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Social History of the Highlands
Social duties


The attachment of the Highlanders to their offspring, and the veneration and filial piety which a reciprocal feeling produced on the part of their children, were leading characteristics in the Highland character, and much as these mountaineers have degenerated in some of the other virtues, these affections still remain almost unimpaired. Children seldom desert their parents in their old age, and when forced to earn a subsistence from home, they always consider themselves bound to share with their parents whatever they can save from their wages. But the parents are never left alone, as one of the family, by turns, remains at home for the purpose of taking care of them in terms of an arrangement.

Nor were the Highlanders less alive to the principles of honesty and fair dealing, in their transactions with one another. Disgrace was the usual consequence of insolvency, which was considered ex facie criminal. Bankrupts were compelled to undergo a singular punishment. They "were forced to surrender their all, and were clad in a party-coloured clouted garment, with the hose of different sets, and had their hips dashed against a stone, in presence of the people, by four men, each taking a hold of an arm or a leg. This punishment was called Toncruaidh."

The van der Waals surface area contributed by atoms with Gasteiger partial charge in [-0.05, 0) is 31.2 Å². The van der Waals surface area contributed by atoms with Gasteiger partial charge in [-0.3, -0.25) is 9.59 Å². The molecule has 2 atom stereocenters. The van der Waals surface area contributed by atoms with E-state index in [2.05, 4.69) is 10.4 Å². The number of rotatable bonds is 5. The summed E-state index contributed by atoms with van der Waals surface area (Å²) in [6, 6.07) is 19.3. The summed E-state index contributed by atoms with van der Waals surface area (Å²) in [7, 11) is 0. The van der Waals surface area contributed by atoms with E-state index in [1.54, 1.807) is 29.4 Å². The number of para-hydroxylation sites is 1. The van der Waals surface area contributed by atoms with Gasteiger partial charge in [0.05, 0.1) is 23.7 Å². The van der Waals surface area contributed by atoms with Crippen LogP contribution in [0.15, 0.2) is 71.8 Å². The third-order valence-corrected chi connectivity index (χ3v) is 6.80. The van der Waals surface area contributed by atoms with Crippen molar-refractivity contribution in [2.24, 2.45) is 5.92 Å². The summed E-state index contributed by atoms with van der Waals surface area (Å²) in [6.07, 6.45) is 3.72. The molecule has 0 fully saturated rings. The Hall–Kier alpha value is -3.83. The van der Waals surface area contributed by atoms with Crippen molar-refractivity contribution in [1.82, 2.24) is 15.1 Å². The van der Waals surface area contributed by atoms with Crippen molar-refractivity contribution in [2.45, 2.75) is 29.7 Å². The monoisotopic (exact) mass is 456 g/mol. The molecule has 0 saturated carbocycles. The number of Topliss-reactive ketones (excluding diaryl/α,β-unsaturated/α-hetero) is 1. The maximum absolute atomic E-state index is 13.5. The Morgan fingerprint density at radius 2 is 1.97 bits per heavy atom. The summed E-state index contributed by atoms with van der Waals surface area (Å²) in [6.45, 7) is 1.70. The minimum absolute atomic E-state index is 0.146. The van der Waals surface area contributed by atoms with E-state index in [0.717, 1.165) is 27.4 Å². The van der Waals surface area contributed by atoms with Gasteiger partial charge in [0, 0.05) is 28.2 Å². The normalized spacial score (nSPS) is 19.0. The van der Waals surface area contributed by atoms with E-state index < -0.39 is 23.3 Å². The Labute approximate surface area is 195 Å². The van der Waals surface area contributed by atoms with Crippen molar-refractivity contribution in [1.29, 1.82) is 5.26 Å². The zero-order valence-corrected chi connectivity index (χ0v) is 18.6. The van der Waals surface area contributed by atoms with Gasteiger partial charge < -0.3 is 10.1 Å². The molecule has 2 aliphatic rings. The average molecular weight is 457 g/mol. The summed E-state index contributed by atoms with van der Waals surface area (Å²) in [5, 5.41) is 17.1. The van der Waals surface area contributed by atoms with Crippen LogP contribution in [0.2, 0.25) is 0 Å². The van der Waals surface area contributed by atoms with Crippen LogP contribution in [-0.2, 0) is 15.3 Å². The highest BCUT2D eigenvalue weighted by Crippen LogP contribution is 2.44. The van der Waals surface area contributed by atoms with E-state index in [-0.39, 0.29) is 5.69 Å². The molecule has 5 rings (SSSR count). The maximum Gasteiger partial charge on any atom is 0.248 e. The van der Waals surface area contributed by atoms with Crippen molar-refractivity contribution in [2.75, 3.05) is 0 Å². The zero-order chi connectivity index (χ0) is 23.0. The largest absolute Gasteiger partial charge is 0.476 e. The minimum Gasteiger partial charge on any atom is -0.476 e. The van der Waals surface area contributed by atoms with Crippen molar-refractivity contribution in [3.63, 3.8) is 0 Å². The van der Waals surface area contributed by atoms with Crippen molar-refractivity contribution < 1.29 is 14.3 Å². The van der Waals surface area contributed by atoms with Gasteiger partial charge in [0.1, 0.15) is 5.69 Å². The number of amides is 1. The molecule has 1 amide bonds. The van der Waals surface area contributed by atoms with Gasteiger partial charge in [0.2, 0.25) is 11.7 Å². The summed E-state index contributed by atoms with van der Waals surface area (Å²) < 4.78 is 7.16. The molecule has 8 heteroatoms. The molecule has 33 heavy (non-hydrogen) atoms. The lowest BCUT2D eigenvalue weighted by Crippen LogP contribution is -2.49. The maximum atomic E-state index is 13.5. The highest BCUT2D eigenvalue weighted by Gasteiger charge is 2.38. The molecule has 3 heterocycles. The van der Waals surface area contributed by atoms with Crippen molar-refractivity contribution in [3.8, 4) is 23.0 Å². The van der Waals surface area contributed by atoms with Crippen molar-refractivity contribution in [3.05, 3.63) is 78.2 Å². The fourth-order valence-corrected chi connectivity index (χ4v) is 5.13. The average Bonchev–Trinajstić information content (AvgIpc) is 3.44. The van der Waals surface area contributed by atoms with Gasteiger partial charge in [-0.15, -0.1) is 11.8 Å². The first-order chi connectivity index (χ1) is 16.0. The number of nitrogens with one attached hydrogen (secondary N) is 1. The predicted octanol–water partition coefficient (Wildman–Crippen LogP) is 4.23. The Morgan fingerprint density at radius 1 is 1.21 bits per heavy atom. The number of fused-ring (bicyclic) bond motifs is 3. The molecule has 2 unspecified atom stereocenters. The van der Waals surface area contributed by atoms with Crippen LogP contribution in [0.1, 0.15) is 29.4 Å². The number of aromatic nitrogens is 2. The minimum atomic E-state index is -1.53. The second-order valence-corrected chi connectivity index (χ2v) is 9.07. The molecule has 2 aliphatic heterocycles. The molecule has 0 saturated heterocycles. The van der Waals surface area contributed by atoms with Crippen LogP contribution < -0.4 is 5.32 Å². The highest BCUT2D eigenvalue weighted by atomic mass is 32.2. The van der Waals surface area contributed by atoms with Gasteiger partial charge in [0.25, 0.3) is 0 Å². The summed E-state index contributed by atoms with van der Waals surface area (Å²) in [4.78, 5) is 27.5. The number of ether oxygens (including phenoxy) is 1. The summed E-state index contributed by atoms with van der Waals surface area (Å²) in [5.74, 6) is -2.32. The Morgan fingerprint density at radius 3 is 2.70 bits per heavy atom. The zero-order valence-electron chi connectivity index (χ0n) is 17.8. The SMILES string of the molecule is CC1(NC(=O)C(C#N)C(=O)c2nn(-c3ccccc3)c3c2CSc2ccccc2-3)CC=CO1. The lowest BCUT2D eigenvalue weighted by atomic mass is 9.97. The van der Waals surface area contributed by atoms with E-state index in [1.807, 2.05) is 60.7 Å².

Such was the confidence in their honour and integrity, that in the ordinary transactions of the people, a mere verbal obligation without the intervention of any writing, was held quite sufficient, although contracted in the most private manner, and there were few instances where the obligation was either unfulfilled or denied.3 Their mode of concluding or confirming their money agreements or other transactions, was by the contracting parties going out into the open air, and with eyes erect, taking Heaven to witness their engagements, after which, each party put a mark on some remarkable stone or other natural object, which their ancestors had been accustomed to notice.

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